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Glucosamine glü-ˈkō-sə-ˌmēn, -zə-

By Melissa G. Marko, PhD, Senior Clinical Scientist, Nestle Nutrition
Ara DerMarderosian, PhD, Professor Emeritus of Biology and Pharmacognosy, University of the Sciences

Glucosamine is extracted from a material (chitin) present in the shells of crabs, oysters, and shrimp. Glucosamine is taken in tablet or capsule form, usually as glucosamine sulfate, but sometimes as glucosamine hydrochloride. Glucosamine often is taken with chondroitin sulfate.

Medicinal claims

People take glucosamine mostly to treat osteoarthritis of the knee. Its role in treating osteoarthritis in other locations is less well defined. Evidence is conflicting. Some evidence suggests it has both pain-relieving and disease-modifying effects, whereas other large and well-designed studies show it to be of no benefit. One very large study has shown that glucosamine hydrochloride is beneficial only when combined with chondroitin sulfate.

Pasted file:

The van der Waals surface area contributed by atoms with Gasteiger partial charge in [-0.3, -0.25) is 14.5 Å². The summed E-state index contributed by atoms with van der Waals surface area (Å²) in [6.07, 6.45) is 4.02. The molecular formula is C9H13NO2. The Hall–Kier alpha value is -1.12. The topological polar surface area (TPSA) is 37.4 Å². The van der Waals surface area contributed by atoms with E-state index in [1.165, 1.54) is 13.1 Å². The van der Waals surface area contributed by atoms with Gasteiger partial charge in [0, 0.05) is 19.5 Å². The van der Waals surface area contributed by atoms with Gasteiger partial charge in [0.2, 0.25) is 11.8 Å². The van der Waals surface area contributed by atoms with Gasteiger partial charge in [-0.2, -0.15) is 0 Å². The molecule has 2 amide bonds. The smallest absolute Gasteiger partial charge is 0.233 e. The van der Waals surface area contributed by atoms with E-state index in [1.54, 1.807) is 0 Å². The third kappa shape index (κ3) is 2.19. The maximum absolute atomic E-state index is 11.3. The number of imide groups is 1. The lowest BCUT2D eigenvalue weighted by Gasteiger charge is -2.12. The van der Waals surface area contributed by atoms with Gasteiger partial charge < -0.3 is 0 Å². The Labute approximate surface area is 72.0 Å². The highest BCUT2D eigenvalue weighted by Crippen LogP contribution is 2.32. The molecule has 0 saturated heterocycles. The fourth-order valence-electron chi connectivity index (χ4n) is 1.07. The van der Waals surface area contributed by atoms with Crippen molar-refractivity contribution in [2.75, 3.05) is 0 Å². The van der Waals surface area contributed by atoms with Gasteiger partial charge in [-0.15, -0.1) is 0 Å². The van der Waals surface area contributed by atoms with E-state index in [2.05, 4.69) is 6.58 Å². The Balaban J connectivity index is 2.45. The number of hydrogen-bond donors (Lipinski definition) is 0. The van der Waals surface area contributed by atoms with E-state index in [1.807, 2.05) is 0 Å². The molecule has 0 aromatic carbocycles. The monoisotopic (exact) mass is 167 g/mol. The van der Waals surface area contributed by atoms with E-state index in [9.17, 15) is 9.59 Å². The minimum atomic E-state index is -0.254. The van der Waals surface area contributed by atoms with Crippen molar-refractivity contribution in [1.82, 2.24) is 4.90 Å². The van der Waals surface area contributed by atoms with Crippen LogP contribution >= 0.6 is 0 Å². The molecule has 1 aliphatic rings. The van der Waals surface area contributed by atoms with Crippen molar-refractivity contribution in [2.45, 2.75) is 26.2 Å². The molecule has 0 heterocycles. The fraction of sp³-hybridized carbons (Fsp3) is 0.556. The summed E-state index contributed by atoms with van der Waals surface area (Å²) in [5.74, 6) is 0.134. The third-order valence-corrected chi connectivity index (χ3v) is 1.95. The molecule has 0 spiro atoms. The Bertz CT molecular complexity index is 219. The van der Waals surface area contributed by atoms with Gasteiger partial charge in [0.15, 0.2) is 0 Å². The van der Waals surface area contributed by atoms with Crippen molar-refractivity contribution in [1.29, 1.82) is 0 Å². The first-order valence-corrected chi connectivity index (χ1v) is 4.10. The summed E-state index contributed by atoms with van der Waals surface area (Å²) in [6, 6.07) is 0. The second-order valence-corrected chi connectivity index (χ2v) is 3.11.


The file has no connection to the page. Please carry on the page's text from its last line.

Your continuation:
Possible side effects

Glucosamine is safe for most people. Common side effects are itching and mild digestive problems such as heartburn, diarrhea, vomiting, and nausea. Other side effects include fatigue, headache, difficulty sleeping, sun sensitivity, and nail changes. People with liver disease should avoid glucosamine if possible. People who have a shellfish allergy and take glucosamine extracted from shellfish may have an allergic reaction. Glucosamine may increase blood sugar in people with diabetes.

Possible drug interactions

Reports say that glucosamine increases the effects of warfarin (a drug that prevents blood clots) and thus increases the risk of bleeding. It may also reduce the effectiveness of such drugs as acetaminophen and some drugs that treat cancer and diabetes.

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